Please remember!

The information presented on this blog represents "learning in progress" on my part, a horse owner, who was not satisfied with professional farriers and took matters in my own hands. As far as I am aware at the time of the post, the information presented is correct, but may change with me understanding more about hooves, in which case I will edit or remove the post. In order to follow my learning and understand everything about Molly's hoof, you need to start reading at the bottom.

Tuesday, September 18, 2012

Gus, Molly's companion

Molly's story is incomplete without talking about her buddy, friend and playmate, Gus. Gus is also 8 years old and most of the time it is nor 100% clear who exactly is the boss amongst those two horses.

I realized some time ago that I would have had the unique opportunity to study the changes in hooves when a horse is translocated from the desert (Southern Texas, where Gus was born and raised) to moderate climate, where he lives now. I have only a very incomplete record, but some quite illustrative pictures of the changes in his hooves such a move brought about. I will post them when I get a chance.

new tools

I bought two tools, that are supposed to help me with balancing my horses feet.

One is from here:

And the other one from here:

Here are some pictures.

I must say that this Equine balancer tool is not fool proof either, but it does help visualizing where the hoof is high relative to the axis of the leg than just sighting down the leg, holding it by the cannon bone. So I don't regret buying that tool.

The other one is basically a horseshoe equipped with a dorsal hoof angle measurement feature. This one is also quite helpful as it allows to assess the surface plane of the hoof.

Sunday, September 16, 2012

Relaxed posture

Took some pictures today.

This is why I like feeding from the nibblenet above ground: Molly can stand in a relaxed posture, without having to spread her legs. If Molly eats hay from the ground, and even when she grazes, she puts most of the time her FR back and her FL forward. This has contributed to her hooves to become asymmetric. Though it is unclear what is cause and what is consequence.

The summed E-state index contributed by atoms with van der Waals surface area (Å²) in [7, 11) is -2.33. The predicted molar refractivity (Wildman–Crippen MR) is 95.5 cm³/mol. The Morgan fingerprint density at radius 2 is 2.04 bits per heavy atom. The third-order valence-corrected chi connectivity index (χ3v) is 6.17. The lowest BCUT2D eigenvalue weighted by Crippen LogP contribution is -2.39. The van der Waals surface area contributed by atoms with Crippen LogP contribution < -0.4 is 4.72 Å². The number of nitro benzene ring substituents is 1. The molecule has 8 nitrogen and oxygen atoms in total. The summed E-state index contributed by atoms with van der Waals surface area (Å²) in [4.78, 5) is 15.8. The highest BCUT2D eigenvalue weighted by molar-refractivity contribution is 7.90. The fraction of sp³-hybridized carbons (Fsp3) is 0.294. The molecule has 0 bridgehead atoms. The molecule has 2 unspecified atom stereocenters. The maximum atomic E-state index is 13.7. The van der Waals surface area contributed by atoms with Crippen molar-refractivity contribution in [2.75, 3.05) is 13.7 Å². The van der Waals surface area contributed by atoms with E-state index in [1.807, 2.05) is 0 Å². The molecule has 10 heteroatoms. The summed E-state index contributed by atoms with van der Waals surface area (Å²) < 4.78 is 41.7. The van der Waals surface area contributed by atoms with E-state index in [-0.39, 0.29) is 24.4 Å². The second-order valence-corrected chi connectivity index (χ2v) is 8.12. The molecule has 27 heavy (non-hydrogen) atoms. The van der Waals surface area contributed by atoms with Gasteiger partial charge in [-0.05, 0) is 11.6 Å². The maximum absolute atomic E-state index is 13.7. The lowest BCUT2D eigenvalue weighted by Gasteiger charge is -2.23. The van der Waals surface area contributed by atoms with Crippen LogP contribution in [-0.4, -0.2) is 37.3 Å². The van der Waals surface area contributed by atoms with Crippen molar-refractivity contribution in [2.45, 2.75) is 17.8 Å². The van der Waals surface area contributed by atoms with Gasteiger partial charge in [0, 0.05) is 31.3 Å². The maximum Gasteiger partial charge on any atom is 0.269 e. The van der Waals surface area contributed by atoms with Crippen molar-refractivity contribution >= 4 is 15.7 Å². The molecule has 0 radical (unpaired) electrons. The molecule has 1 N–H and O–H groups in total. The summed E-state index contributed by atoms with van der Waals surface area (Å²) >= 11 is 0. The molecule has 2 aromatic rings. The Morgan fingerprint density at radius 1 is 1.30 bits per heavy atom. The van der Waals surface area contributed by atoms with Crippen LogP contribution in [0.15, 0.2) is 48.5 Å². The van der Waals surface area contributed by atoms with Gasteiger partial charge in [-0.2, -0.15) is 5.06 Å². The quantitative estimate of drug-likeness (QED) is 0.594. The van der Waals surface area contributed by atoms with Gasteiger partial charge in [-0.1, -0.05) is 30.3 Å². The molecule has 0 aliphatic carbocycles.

At night, Molly wears the Equine Fusions with the therapeutic pads to help her to land comfortably on her heels. 

Saturday, September 15, 2012

a Wyoming Mustang hoof

notice how there is no sole above wall level around the foot

Monday, September 10, 2012


I know these x rays are not very good, for several reasons. Most importantly, they were taken when the foot was "loaded", meaning the opposite front was lifted up. This is not usually done when taking x rays, so these may not be very interpretable.

FR - dorsal view

FL - dorsal view

FL - lateral view

FR - lateral view

Thursday, September 6, 2012

Horrible hooves in January 2011

I must emphasize, this was the result of a "professional" trimmer, not me!

this black spot in the toe is where Molly had a CONSTANT, chronic bruise, that once in a while developed in an abscess

Wednesday, September 5, 2012


I spent some time analyzing Molly's FR x-ray. In particular I have tried to see where the break over is with respect to the tip of the frog. I did not have a precise marker on the x ray but I did have that head of the drawing pin, that I assumed to be 8mm wide. Based on that I have measured the distance between frog apex (drawing pin) and break over. It is exactly 1 inch, which corresponds exactly to Gene Ovniceks finding:

"The distance from the apex of the frog to the point of break-over ranged from 1 inch in small feet to 1 1/2 inches in the largest feet. No correlation between environment and point of break-over was noted."